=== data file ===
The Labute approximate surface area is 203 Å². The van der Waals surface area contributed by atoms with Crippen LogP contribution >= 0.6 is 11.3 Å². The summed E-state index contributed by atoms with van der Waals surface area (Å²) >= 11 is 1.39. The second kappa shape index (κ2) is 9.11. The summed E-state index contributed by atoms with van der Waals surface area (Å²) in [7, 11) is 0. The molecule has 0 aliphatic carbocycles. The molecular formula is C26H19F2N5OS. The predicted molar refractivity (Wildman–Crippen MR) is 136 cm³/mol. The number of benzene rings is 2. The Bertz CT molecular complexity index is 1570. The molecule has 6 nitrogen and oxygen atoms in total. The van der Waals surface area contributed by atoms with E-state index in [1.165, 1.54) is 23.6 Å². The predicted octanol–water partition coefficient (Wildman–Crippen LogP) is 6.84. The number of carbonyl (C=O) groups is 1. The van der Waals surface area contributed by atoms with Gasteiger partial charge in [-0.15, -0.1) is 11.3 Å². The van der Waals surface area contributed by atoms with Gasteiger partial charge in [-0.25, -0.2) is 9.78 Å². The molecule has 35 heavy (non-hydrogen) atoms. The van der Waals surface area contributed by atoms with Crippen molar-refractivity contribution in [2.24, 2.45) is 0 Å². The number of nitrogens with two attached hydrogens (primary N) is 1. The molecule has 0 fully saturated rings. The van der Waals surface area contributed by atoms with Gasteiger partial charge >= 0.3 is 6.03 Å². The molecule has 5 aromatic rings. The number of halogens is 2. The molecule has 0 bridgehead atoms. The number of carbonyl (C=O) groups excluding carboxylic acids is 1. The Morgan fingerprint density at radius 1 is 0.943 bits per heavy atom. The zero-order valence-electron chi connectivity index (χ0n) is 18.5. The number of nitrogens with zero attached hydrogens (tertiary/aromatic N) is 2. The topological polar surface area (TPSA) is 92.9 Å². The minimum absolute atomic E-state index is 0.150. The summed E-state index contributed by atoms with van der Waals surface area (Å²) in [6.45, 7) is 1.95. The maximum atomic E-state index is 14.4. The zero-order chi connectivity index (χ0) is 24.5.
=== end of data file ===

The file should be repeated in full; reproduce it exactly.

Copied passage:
The Labute approximate surface area is 203 Å². The van der Waals surface area contributed by atoms with Crippen LogP contribution >= 0.6 is 11.3 Å². The summed E-state index contributed by atoms with van der Waals surface area (Å²) >= 11 is 1.39. The second kappa shape index (κ2) is 9.11. The summed E-state index contributed by atoms with van der Waals surface area (Å²) in [7, 11) is 0. The molecule has 0 aliphatic carbocycles. The molecular formula is C26H19F2N5OS. The predicted molar refractivity (Wildman–Crippen MR) is 136 cm³/mol. The number of benzene rings is 2. The Bertz CT molecular complexity index is 1570. The molecule has 6 nitrogen and oxygen atoms in total. The van der Waals surface area contributed by atoms with E-state index in [1.165, 1.54) is 23.6 Å². The predicted octanol–water partition coefficient (Wildman–Crippen LogP) is 6.84. The number of carbonyl (C=O) groups is 1. The van der Waals surface area contributed by atoms with Gasteiger partial charge in [-0.15, -0.1) is 11.3 Å². The van der Waals surface area contributed by atoms with Gasteiger partial charge in [-0.25, -0.2) is 9.78 Å². The molecule has 35 heavy (non-hydrogen) atoms. The van der Waals surface area contributed by atoms with Crippen molar-refractivity contribution in [2.24, 2.45) is 0 Å². The number of nitrogens with two attached hydrogens (primary N) is 1. The molecule has 0 fully saturated rings. The van der Waals surface area contributed by atoms with Gasteiger partial charge >= 0.3 is 6.03 Å². The molecule has 5 aromatic rings. The number of halogens is 2. The molecule has 0 bridgehead atoms. The number of carbonyl (C=O) groups excluding carboxylic acids is 1. The Morgan fingerprint density at radius 1 is 0.943 bits per heavy atom. The zero-order valence-electron chi connectivity index (χ0n) is 18.5. The number of nitrogens with zero attached hydrogens (tertiary/aromatic N) is 2. The topological polar surface area (TPSA) is 92.9 Å². The minimum absolute atomic E-state index is 0.150. The summed E-state index contributed by atoms with van der Waals surface area (Å²) in [6.45, 7) is 1.95. The maximum atomic E-state index is 14.4. The zero-order chi connectivity index (χ0) is 24.5.